Crime Library: Criminal Minds and Methods

America's First Serial Killers

Petty Crimes

Eventually the Harpes decided that military life wasn't much to their liking (not to mention that they were much too young to be soldiers), so just before the war ended, when things were looking bad for the British, they deserted. When the colonies won and established their independence, the Harpes became outlaws. They now had little to lose, so rather than return home, they rode with gangs to plunder and steal, and then pushed their way west.

Map showing Tennessee's Knox County
Map showing Tennessee's Knox County

Along the way, Micajah kidnapped Maria Davidson to be his wife, then grabbed Susan Wood (some sources give their names as Betsy and Sally, because they used aliases). The men sufficiently brutalized the women to put the fear of God into them so they wouldn't think of running off — and perhaps just because they liked to exert their will. They apparently came into Tennessee's Knox County some time between 1795 and 1797, settling close to a place called Beaver's Creek. By this time, says Doris Lane, they had killed five times — including four of their own children.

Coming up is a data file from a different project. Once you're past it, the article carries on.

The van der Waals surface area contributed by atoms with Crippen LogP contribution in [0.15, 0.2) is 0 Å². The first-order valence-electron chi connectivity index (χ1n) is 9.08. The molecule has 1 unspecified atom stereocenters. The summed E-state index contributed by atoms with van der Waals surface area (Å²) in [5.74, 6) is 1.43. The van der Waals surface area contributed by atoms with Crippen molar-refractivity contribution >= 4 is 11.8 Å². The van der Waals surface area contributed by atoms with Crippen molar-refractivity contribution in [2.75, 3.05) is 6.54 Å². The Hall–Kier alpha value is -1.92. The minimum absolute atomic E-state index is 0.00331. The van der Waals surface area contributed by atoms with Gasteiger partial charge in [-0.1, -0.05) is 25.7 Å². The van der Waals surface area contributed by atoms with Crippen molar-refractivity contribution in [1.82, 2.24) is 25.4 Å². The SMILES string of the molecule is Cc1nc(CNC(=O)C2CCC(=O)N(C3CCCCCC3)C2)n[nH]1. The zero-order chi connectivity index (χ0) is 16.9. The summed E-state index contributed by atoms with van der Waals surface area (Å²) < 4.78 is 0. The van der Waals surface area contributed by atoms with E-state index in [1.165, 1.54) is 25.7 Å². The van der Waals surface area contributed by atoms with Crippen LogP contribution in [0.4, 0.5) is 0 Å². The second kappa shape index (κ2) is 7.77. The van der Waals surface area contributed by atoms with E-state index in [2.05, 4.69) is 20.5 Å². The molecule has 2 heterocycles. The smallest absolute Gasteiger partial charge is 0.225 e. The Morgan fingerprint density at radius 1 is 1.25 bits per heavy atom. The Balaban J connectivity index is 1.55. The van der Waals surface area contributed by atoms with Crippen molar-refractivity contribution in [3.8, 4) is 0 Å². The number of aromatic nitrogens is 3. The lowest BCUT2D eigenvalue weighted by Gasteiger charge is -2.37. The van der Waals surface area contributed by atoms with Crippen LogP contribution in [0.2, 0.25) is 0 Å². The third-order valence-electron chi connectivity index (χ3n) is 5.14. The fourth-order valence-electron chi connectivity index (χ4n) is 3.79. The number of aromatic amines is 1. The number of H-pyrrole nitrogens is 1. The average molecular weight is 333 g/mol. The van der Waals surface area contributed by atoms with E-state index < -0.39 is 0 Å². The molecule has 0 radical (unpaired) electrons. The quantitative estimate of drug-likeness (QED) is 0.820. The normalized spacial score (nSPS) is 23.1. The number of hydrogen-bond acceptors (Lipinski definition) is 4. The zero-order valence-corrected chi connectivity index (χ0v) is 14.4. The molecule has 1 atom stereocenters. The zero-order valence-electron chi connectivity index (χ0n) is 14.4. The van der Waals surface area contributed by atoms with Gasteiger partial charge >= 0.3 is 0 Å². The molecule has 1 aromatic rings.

Wiley legally married a woman from Knoxville named Sarah Rice (another source calls her Susanna). Not much is know about how these women adjusted to their new husbands, but it's likely that the men did not much care. In fact, Big Harpe lived with both Betsy and Sally as common-law wives. These men clearly weren't seeking a way to start families to perpetuate their line, because they often slaughtered their own progeny. Apparently, it was sex slaves they wanted, as Musgrave says that both Harpes killed two children each (although some accounts claim that later on they did have children in their familial entourage — as many as three).

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